George W. Bush photo

Remarks at a Celebration of Reading in Houston, Texas

April 26, 2001

The President. Thank you all very much. Thank you very much. Laura and I are really glad to be back in Texas. [Laughter] I didn't realize, Dad, until I saw that video, how different your life has been since I'm the President and you're not. [Laughter] Sounds like it's been pretty rough. And perhaps you and I should sit down and have a discussion, talk about it. Let me think: I have an opening the 27th of September. [Laughter]

We have some other family issues to discuss, like where to put my Presidential Library. [Laughter] I've decided not to go through the hassle of raising money. And so, you know my dad's library? We're just going to add "And Son." [Laughter] As you can already tell, lately my dad has been calling me "43." I call him "41." It's kind of shorthand we have in our family. And we have a nickname for Mother as well. To show you where she stands in the power structure of this family, we call her "Number One." [Laughter]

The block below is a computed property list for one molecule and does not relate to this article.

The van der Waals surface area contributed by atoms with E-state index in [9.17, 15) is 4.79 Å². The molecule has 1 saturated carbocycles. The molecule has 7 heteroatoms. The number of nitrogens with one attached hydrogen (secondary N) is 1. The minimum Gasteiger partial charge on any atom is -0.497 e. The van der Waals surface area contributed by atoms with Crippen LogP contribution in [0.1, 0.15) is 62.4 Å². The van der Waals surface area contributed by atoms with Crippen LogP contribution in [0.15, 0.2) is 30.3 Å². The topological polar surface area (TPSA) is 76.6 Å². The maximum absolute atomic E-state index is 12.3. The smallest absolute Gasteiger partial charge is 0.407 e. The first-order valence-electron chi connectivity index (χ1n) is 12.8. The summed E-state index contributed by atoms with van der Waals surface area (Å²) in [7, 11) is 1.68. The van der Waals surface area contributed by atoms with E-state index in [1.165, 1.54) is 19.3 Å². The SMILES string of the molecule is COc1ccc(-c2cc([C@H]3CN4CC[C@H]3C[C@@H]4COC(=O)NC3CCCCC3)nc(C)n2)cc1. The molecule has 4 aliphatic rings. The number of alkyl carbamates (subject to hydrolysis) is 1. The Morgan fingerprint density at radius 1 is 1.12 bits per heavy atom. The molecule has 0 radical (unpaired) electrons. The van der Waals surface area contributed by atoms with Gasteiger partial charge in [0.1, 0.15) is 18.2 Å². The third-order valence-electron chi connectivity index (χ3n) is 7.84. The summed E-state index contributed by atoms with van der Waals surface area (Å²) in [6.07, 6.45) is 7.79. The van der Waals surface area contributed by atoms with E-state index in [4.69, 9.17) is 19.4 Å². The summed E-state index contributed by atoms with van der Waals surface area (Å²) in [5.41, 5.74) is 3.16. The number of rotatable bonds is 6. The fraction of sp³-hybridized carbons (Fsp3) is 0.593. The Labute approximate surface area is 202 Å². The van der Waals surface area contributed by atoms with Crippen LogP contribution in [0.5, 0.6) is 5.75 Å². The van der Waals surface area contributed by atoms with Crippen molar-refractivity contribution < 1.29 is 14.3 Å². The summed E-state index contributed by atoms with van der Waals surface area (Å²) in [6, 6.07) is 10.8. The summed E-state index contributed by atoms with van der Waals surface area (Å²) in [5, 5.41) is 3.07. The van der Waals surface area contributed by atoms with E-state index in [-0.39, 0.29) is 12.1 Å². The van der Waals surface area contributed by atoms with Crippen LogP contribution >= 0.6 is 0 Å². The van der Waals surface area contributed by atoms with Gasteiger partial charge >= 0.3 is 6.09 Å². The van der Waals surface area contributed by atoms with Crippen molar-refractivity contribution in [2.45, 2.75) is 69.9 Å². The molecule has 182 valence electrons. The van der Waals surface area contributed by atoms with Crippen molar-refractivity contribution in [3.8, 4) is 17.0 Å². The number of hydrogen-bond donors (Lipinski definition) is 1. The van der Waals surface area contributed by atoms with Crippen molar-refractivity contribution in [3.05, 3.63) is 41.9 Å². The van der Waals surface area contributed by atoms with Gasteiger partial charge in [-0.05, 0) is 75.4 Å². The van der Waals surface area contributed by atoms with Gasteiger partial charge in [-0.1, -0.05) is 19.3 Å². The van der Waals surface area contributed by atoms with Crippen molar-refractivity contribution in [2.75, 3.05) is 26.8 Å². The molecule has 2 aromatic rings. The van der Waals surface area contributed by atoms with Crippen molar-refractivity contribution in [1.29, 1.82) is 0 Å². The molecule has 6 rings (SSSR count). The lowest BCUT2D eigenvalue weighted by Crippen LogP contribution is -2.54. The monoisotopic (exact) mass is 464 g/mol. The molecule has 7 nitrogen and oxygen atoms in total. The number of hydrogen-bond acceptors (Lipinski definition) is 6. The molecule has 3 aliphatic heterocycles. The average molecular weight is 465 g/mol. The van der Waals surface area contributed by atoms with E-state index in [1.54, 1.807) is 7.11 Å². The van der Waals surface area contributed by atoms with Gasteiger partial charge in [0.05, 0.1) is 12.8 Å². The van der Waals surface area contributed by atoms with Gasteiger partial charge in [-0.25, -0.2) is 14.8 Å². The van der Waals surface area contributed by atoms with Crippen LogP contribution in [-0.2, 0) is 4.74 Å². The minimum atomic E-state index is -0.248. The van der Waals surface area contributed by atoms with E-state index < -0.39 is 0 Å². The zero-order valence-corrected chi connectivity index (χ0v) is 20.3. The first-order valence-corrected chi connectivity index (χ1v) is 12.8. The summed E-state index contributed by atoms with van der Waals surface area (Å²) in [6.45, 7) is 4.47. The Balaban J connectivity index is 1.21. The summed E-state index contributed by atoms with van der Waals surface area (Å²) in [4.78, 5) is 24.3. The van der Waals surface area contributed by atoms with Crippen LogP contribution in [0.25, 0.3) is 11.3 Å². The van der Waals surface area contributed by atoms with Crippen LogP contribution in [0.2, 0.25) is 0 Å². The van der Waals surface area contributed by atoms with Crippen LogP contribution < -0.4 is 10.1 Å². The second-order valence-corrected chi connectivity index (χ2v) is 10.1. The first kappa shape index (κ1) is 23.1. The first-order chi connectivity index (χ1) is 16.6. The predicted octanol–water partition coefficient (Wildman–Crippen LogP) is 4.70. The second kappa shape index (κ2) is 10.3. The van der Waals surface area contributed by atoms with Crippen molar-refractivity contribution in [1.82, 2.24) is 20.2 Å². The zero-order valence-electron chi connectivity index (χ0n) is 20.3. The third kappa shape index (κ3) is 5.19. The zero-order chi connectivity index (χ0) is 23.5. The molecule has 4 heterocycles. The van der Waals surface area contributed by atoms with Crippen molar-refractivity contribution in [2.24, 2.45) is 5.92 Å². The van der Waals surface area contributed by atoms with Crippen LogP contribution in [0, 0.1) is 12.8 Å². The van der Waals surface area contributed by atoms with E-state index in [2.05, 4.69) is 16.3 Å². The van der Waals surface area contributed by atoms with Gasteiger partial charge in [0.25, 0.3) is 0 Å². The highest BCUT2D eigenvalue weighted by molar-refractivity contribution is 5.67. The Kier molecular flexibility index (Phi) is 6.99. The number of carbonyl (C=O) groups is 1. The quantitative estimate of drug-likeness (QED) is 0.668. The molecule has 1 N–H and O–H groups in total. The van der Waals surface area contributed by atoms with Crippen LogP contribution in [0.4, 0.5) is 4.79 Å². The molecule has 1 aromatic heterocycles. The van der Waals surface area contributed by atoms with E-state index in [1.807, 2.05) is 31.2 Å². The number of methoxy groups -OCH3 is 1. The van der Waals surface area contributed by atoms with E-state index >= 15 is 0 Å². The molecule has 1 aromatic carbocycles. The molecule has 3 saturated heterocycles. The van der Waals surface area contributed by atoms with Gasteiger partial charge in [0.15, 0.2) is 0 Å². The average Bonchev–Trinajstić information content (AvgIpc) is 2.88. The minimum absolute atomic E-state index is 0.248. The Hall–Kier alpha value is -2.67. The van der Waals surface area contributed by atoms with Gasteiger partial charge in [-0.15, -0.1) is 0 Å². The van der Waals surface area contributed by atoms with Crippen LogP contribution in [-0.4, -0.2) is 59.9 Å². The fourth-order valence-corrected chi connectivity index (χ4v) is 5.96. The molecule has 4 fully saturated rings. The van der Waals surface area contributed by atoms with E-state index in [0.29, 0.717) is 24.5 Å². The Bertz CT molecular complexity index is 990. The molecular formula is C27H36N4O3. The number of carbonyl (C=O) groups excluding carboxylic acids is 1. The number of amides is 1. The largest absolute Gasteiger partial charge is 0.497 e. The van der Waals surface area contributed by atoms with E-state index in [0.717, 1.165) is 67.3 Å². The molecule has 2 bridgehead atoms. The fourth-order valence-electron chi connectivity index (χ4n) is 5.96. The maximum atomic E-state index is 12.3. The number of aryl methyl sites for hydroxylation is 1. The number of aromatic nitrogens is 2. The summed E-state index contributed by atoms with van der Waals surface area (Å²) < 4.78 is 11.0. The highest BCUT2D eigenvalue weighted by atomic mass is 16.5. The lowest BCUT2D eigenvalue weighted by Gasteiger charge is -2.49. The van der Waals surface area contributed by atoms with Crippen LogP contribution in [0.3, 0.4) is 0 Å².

And so I'm going to turn the stage back to Number One, and then close the program with some remarks of my own. It's really great to be back in Houston and to return bearing the proudest title ever been given to me: Son of Barbara and George Bush.

[At this point, the program proceeded.]

The President. Well, thank you. Thank you, Laura. Once again, thank you all for that warm welcome. I know all of you join me in thanking the authors for being here tonight. The readings were fantastic, and we appreciate it.

You've certainly set a high standard for a little reading I intend to do tonight. [Laughter] Now, some people think my mom took up the cause of literacy—[laughter]—out of a sense of guilt over my own upbringing. [Laughter] That's one reason why she was so happy I married a teacher.

The truth is, I guess I could have paid a little closer attention when I was in English class, but it all worked out okay. [Laughter] I'm gainfully employed. [Laughter] And I even have a new book out, and I brought along a copy. Right, here it is. I didn't actually write all of this, but I did inspire it. [Laughter] Some guy put together a collection of my wit and wisdom— [laughter]—or as he calls it, my accidental wit and wisdom. It's not exactly a world transformed, but I'm kind of proud that my words are already in book form. [Laughter] And I thought tonight I would share a few quotable passages with you. It's kind of like thoughts of Chairman Mao—[laughter]—only with laughs and not in Chinese. [Laughter]